Julia Prudhomme, executive director, Oxygen Arts Centre –

“We appreciate this support from the Province so much right now. It’s a vote of confidence that we can find ways to pivot and that the government is helping us maintain our operations. We look forward to being able to continue arts education for youth virtually.”

Damien Eagle Bear, filmmaker –

“I’m thankful for this support especially after this last year. It’s great to see more opportunities to support the arts and culture sector from the B.C. government. I’m excited to work with my fellow Indigenous artists in sharpening our screenwriting techniques.”

Quick Facts:

  • Through StrongerBC, the B.C. government has provided $35 million in targeted recovery funding to the arts and culture sector through the BC Arts Council.
  • From April 2020 to March 2021, the BC Arts Council distributed more than 3,000 grants provincewide – the most grants the council has ever distributed.
  • Thanks to investments from the B.C. government, the BC Arts Council’s budget for 2021-22 is $39.6 million, a record high.

Learn More:

To see the full list of Pivot grant recipients:

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Provincial relief, recovery support for B.C. arts and culture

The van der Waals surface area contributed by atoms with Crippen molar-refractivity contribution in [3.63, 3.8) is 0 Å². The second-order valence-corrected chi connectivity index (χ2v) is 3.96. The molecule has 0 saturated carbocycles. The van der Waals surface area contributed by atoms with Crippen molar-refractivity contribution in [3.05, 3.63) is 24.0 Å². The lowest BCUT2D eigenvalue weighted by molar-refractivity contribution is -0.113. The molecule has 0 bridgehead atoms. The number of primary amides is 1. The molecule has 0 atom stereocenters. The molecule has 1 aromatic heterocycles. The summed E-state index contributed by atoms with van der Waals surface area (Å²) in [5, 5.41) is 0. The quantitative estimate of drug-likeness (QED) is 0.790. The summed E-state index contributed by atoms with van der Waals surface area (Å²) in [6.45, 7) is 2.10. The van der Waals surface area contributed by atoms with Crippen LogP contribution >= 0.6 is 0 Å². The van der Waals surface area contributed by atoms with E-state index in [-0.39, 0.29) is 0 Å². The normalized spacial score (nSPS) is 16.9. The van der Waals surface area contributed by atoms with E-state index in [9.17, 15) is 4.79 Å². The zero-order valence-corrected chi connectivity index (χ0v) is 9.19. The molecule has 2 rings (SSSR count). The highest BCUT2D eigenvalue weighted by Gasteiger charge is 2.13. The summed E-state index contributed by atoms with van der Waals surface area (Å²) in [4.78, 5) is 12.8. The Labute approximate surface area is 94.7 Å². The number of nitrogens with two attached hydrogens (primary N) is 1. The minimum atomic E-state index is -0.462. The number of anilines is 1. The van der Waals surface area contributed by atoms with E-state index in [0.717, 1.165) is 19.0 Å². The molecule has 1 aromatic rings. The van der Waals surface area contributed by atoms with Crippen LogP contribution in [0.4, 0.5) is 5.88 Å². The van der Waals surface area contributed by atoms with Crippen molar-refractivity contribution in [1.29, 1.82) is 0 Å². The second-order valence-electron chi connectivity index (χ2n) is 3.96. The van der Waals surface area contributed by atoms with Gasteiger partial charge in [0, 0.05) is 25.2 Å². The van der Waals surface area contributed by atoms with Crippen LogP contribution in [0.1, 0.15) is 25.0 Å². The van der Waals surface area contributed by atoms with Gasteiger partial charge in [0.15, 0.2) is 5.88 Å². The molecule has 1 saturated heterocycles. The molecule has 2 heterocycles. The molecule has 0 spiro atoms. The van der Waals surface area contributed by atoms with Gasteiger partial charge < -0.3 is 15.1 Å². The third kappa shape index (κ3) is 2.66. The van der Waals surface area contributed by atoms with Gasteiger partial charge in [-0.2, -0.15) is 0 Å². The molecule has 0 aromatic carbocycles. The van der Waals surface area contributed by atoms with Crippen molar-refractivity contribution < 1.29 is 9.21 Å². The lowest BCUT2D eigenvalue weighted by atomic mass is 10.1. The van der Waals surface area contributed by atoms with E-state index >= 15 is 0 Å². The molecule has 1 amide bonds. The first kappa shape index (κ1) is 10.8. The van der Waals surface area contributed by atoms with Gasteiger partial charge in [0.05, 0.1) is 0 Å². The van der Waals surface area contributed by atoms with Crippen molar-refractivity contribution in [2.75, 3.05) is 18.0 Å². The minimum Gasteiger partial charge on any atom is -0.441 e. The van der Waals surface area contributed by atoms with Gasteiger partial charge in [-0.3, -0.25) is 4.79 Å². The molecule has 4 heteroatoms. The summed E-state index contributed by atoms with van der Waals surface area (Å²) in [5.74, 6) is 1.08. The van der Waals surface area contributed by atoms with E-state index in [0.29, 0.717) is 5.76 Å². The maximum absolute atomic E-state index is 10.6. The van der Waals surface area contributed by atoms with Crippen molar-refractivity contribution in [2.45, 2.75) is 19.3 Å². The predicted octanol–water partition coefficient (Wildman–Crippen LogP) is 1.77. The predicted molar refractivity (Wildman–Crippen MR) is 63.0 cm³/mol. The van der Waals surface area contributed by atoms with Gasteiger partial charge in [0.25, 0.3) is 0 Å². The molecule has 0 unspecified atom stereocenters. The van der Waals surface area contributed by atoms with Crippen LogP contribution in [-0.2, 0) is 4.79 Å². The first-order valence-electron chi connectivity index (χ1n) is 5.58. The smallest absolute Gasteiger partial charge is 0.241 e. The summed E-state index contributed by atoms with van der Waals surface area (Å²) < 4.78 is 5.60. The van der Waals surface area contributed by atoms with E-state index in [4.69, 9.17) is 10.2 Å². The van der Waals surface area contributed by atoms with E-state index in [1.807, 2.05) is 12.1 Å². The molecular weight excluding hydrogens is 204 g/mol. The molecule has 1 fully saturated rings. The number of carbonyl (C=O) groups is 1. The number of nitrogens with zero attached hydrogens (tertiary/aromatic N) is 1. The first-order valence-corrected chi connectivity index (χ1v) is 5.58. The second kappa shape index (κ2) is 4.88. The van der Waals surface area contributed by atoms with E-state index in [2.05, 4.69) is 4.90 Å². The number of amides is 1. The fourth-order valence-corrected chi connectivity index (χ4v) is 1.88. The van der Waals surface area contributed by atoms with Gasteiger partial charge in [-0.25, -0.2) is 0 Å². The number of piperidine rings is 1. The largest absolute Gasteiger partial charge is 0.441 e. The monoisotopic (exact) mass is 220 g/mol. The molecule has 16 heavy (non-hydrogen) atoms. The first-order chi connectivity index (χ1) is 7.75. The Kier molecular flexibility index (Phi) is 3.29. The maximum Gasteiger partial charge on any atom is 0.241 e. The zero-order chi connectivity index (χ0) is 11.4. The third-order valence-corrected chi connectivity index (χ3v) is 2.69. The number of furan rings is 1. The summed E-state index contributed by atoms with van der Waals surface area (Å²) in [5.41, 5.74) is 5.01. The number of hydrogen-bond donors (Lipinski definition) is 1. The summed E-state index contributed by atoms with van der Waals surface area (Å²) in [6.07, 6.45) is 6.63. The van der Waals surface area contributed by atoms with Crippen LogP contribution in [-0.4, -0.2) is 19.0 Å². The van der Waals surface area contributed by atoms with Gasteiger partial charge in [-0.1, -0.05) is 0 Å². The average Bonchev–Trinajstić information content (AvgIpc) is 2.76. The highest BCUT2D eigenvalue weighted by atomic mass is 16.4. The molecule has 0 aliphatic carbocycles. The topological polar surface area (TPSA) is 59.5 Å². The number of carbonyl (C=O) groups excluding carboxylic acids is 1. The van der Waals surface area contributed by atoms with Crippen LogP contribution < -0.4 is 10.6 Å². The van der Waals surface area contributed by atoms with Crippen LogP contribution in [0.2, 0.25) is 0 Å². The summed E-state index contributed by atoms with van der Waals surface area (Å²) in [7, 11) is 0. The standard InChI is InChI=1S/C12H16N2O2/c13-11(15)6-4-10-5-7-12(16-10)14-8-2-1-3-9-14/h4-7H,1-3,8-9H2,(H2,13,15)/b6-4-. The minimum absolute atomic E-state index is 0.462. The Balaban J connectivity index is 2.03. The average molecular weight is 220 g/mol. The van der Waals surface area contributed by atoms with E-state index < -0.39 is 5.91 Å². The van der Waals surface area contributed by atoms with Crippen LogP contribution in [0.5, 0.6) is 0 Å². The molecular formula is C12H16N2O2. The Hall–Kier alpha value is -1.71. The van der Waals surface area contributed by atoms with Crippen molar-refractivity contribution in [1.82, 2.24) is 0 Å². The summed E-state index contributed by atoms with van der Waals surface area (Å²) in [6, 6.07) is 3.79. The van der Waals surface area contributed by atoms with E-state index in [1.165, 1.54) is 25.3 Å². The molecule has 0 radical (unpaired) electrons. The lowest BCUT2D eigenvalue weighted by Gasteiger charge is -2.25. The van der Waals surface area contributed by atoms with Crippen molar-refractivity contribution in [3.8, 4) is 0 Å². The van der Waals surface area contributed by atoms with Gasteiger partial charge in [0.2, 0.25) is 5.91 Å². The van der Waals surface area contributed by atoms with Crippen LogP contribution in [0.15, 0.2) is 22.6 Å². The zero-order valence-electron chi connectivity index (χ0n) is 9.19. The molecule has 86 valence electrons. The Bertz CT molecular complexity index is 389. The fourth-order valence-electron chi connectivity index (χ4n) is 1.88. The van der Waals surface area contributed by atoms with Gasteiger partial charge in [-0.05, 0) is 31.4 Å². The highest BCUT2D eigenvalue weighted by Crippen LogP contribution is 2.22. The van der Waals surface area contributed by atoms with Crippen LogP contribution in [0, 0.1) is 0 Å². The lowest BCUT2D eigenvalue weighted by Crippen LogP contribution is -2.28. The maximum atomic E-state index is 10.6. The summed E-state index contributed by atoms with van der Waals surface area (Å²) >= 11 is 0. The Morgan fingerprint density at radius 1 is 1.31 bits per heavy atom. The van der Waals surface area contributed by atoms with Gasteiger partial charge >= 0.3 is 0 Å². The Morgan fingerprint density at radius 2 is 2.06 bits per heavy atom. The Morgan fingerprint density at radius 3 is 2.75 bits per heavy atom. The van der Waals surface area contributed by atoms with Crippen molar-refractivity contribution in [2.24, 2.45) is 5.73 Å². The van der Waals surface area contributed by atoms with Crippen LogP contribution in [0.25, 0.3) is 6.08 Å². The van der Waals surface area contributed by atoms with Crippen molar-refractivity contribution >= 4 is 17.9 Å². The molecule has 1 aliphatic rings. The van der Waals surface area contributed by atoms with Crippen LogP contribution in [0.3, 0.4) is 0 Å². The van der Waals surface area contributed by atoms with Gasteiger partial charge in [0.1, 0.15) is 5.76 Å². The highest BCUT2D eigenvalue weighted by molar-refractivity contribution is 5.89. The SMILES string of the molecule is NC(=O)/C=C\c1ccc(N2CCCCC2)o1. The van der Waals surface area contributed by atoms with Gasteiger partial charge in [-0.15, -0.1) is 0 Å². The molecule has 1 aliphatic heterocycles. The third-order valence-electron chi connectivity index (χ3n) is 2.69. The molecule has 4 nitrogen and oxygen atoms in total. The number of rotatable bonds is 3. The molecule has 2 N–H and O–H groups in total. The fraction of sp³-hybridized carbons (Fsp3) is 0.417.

The Province has provided a range of relief and recovery support to artists and arts and culture organizations since the start of the COVID-19 pandemic.

Through StrongerBC: BC’s Economic Recovery Plan, the provincial government is providing $35 million in targeted recovery funding through the BC Arts Council, including:

  • $14 million in supplemental funding in March 2021 to 588 organizations that receive annual funding or project grants to help keep their lights on;
  • $15.7 million in supplemental funding in fall 2020 to 556 organizations that receive annual funding or project grants to help keep their lights on; and
  • $5.3 million to help 155 arts and culture organizations adapt to the challenges of the pandemic through the Pivot Program.

In addition to this targeted funding, the B.C. government, through the BC Arts Council, has provided or is providing:

  • $1.3 million to help professional artists adapt to the challenges of the pandemic in the new Pivot for Individuals program;
  • a $3-million supplement to arts and culture organizations in spring 2020;
  • $15 million in accelerated 2020-21 operating funding to BC Arts Council clients to help with their cash flow;
  • $4 million to 97 arts and culture organizations to improve their existing arts spaces and buy special equipment through the council’s new Arts Infrastructure program;
  • $150,000 in micro grants to 108 artists to help them adapt to changes in the sector (in partnership with Yosef Wosk Family Foundation and City of Vancouver);
  • $200,000 to the Vancouver Foundation to support its Community Response Fund; and
  • $123,000 to the BC Museums Association for micro grants to 49 small and medium-sized museums to help them meet their immediate needs.

The BC Arts Council has also extended grant deadlines and changed reporting requirements to make it easier for grant recipients during the pandemic.